It’s November and I’m still wearing shorts. This living in the Sonoran Desert is still taking some getting used to, almost two years after we moved here. dsc_7053This year, more than last, I find myself missing the brilliant autumn leaves of my years in New England—perhaps especially as I see them posted by friends on Instagram. So I’ve been posting some of my own favorites, last week and this, culled from photos taken on trips back to New England since we left.

On the other hand, I really don’t like cold weather, so I’m happy to still be wearing shorts. It’s a bit of a catch-22; I love watching snow fall outside the window of a warm house, but don’t enjoy bundling up to go out in it. The beauty of the seasons involves much that is gorgeous when viewed from a distance, but not as much fun when we’re out in it—especially when we’re responsible for raking up all those leaves once they leave the trees behind.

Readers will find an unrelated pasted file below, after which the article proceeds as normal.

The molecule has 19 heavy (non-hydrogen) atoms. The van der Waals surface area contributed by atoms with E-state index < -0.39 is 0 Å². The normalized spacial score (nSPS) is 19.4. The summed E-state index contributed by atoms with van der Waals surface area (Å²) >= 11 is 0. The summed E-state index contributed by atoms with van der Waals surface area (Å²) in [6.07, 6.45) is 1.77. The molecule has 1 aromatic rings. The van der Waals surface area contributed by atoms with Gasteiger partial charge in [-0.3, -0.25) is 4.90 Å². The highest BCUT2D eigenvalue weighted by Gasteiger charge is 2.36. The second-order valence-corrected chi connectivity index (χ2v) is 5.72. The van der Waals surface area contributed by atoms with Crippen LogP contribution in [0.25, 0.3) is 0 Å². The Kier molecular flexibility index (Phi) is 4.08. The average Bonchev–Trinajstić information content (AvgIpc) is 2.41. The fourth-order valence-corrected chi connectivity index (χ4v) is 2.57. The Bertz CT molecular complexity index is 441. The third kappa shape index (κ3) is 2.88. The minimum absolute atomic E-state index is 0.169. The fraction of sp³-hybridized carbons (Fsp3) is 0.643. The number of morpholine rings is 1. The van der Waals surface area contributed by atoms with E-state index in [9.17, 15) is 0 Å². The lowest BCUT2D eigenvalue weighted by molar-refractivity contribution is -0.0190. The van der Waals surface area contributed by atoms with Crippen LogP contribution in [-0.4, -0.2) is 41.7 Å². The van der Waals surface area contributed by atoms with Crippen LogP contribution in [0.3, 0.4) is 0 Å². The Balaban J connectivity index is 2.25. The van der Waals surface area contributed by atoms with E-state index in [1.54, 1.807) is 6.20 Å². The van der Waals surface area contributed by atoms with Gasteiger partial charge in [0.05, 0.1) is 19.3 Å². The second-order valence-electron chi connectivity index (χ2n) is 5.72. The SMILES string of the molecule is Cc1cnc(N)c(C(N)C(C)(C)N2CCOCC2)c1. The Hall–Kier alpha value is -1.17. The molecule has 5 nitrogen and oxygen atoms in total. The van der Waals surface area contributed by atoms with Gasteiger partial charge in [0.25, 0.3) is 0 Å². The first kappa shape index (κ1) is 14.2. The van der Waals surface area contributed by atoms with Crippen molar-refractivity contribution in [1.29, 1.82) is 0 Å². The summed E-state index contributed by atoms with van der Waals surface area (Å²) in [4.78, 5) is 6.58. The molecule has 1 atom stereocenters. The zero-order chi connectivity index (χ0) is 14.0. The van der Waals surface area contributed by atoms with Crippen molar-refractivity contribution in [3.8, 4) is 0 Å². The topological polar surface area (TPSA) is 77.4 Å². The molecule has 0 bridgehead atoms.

So I find myself—bottom line—appreciating life in the Sonoran Desert. We can go visit family and friends in colder climates without being responsible for raking leaves or shoveling snow. There’s a saying here that expresses the feelings of a lot of “snowbirds”: you can’t shovel sunshine.

Leaves still fall here, though not always in autumn. Some fall after the rains cease. Others seem to be kicked off their branches by next year’s growth. Leaves do have their season; even evergreen pine needles do eventually fall—though some have a lifespan of five or more years.

And so I look outside my office window, admiring how the sun illuminates the tiny green leaves of our mesquite trees and learning to live more fully into this green autumn.

What realities about your own life are you learning to accept more fully? What aspects of the seasons speak to you?

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